Posted on

The Two Versions of Ave Maria

Ave Maria was shot and recorded by Itala Films in the Tobis Atelier, in Berlin, May 1936. Johannes Riemann directed. Alois Melichar conducted the orchestra of the Berlin Staatsoper. Ernesto De Curtis composed “Soltanto tu, Maria” and Melichar composed “Anima mia” for the film.

In the German version of the film Gigli does a lovely job of coloring his speaking voice. The film’s ending begins with the Bach/Gounod “Ave Maria” and segues into the final moments of “Soltanto tu, Maria.” The result is exuberant. In the Italian version an actor does an excellent job of dubbing Gigli’s speaking voice. The film concludes with “Ave Maria”–the ending is sweet and delicate.

The Italian version premiered August 17, 1936, in Venice. The German version premiered August 21, 1936, in Bremen, at the Tivoli. The Berlin premiere was on August 28, 1936, at the Ufa-Palast am Zoo (today known as the Ufa Zoo-Palast).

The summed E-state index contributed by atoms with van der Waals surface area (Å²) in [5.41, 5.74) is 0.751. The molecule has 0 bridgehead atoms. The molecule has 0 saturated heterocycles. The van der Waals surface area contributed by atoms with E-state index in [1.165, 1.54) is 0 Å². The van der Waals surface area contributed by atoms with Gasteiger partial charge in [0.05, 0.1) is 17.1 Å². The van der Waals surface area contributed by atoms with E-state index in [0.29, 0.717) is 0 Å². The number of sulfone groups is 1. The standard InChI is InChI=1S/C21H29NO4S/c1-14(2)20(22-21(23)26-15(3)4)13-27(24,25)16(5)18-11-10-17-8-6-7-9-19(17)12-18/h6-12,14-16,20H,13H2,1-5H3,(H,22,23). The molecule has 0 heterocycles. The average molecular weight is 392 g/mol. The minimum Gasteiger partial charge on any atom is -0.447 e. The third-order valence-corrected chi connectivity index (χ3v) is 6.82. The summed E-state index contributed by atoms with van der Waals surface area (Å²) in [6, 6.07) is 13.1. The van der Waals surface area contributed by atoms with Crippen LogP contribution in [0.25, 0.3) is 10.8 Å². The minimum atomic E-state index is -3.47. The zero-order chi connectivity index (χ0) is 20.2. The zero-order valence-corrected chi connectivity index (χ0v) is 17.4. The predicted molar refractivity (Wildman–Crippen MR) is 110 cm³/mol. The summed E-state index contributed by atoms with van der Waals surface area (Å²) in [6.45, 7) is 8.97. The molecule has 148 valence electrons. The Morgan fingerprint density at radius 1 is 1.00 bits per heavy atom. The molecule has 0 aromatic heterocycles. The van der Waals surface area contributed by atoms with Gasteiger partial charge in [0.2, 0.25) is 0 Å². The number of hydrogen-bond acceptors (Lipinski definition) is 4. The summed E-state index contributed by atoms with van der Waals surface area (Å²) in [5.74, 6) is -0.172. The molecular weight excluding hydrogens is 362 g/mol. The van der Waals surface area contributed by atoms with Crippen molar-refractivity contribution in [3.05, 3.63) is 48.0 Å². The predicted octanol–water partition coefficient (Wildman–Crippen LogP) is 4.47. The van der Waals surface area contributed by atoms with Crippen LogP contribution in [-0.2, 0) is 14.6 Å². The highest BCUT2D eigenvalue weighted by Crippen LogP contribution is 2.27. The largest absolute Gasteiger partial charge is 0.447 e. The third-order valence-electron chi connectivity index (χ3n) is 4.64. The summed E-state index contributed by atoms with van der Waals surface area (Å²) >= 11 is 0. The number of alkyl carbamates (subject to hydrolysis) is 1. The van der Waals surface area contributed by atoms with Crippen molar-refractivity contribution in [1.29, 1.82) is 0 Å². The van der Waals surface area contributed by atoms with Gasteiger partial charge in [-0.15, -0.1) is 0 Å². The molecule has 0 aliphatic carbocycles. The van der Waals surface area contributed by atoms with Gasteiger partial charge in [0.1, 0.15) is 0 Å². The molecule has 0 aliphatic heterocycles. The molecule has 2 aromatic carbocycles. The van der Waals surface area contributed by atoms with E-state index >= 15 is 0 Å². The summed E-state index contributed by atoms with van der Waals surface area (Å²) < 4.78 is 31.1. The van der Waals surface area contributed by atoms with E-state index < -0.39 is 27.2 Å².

Notes on the Audio Restoration

We have provided two separate PCM audio soundtracks for both the German and Italian versions of Ave Maria. One track is restored, the other not. Imperfections in the film prints caused pops, clicks and thumps. In undertaking the restorations our philosophy was simple: do no harm. Therefore we removed most of these disturbances but limited ourselves to reducing the impact of others, to avoid dulling the sound or changing the character of the background noise. In restoring the German version we applied broad-spectrum hiss reduction to the dialog but not the music, so as not to compromise its emotional impact. (With today’s technology, you cannot remove hiss without attenuating soft overtones as well as acoustical ambience or “space” around the sound.) The Italian version was less hissy, so we did not de-hiss it.

We believe the restored soundtracks are preferable but suggest you compare them to the unrestored tracks and choose for yourself. The main menus on each DVD make this easy.

–Stefan Zucker